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Deafness and speech - mispronunciation

When hearing loss strikes after learning to speak we assume we know how to pronounce words. But language evolves, knowledge increases and new words are coined, so there are many words which we have never heard pronounced. I am not talking about difference in accent but complete mispronunciation of words in relatively common use.

Over the years I have come across a number of stories of mispronunciation and been told how silly the person feels for making this error. However all errors are logical and follow rules and sounds we have heard.

In the 1980’s my lip reading teacher told the story of how she pronounced the word ‘Scuba’ – as in ‘Scuba diving’. It was a word which hadn’t been in use before she went deaf. Instead of pronouncing it ‘Scooba’ where the ‘oo’ rhymes with ‘pooh’ she was pronouncing it ‘sCUBa’ where the ‘cub’ rhymes with ‘Cub’ as in ‘Cub Scouts’ or ‘cubby house’. After saying the word a number of times on several occasions (someone she knew must have taken up the sport or a news story must have broken!) finally her daughter-in-law told her the error she had been making. My teacher reported feeling very stupid for not knowing how to pronounce this simple word and thought she had made a fool of herself.

One of my favourites is the way a friend pronounces ‘mausoleum’. The correct pronunciation is ‘maw–sa–lee–um’. However, she had never heard it and made it rhyme with petroleum – ‘pu-trole-ee-um’. So she was saying ‘mu-sole-ee-um’. She knows the correct pronunciation but feels it clearly follows different rules and continues to say it ‘her’ way.

A word I was stunned by was ‘reciprocity’. It’s a derivative of ‘reciprocal’, therefore I said it ‘ree-sip-ree-ock-ity’ when it should be pronounced ‘ress-i-pross-ity.’ I was surprised I even understood the word when I heard John Howard (former Australian Prime Minister)use it on the radio when talking about a reciprocal and mutually beneficial deal between Indonesia and Australia.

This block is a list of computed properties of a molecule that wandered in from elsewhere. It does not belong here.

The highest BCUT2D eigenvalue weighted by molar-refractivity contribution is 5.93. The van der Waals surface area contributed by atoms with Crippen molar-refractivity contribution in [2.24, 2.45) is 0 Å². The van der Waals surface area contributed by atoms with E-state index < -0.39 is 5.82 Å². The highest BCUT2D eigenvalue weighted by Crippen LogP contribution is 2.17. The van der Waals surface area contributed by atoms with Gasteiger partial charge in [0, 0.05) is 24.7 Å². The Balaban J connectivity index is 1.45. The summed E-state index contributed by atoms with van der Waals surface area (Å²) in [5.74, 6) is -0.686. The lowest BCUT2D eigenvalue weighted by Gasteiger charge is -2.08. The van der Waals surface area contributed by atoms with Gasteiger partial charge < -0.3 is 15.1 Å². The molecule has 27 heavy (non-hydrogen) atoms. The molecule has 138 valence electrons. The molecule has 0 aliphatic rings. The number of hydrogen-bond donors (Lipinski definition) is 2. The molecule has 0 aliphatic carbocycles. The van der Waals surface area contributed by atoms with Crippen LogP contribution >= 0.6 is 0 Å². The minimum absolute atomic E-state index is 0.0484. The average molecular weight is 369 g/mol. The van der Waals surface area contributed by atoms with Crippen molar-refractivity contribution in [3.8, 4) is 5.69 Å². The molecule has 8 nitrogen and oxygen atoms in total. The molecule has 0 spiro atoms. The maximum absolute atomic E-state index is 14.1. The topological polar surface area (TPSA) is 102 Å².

A few years ago my husband and I were out driving and I saw the newspaper bill-board. I said “Ozma strikes again”. My husband said – “huh?” I repeated “Ozma strikes again” and while doing it pointed to the bill-board. “Oh you mean ‘Oh-sarma strikes again!’ Osama bin Laden was a newcomer to news stories at the time and I had never heard his name pronounced.

Another friend reported his mispronunciation of ‘cadaver.’ He said ‘cad-u-ver’ when he should have been saying ‘ca-dah-ver’. A simple error but since he was in a semi-medical environment he felt he lost credibility with colleagues.

Almost all of us will mispronounce words at some stage and though this is not serious it can cause embarrassment. When people laugh at us we feel foolish, we sound uneducated or downright stupid and this means we are less likely to struggle to join in conversations. In addition, if we’ve never heard a word spoken it makes it doubly hard to lip read that word adding to the difficulty in communication. It is just another reason why late deafened people withdraw from social contact.
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Content copyright © 2015 by Felicity Bleckly. All rights reserved.
This content was written by Felicity Bleckly. If you wish to use this content in any manner, you need written permission. Contact Felicity Bleckly for details.


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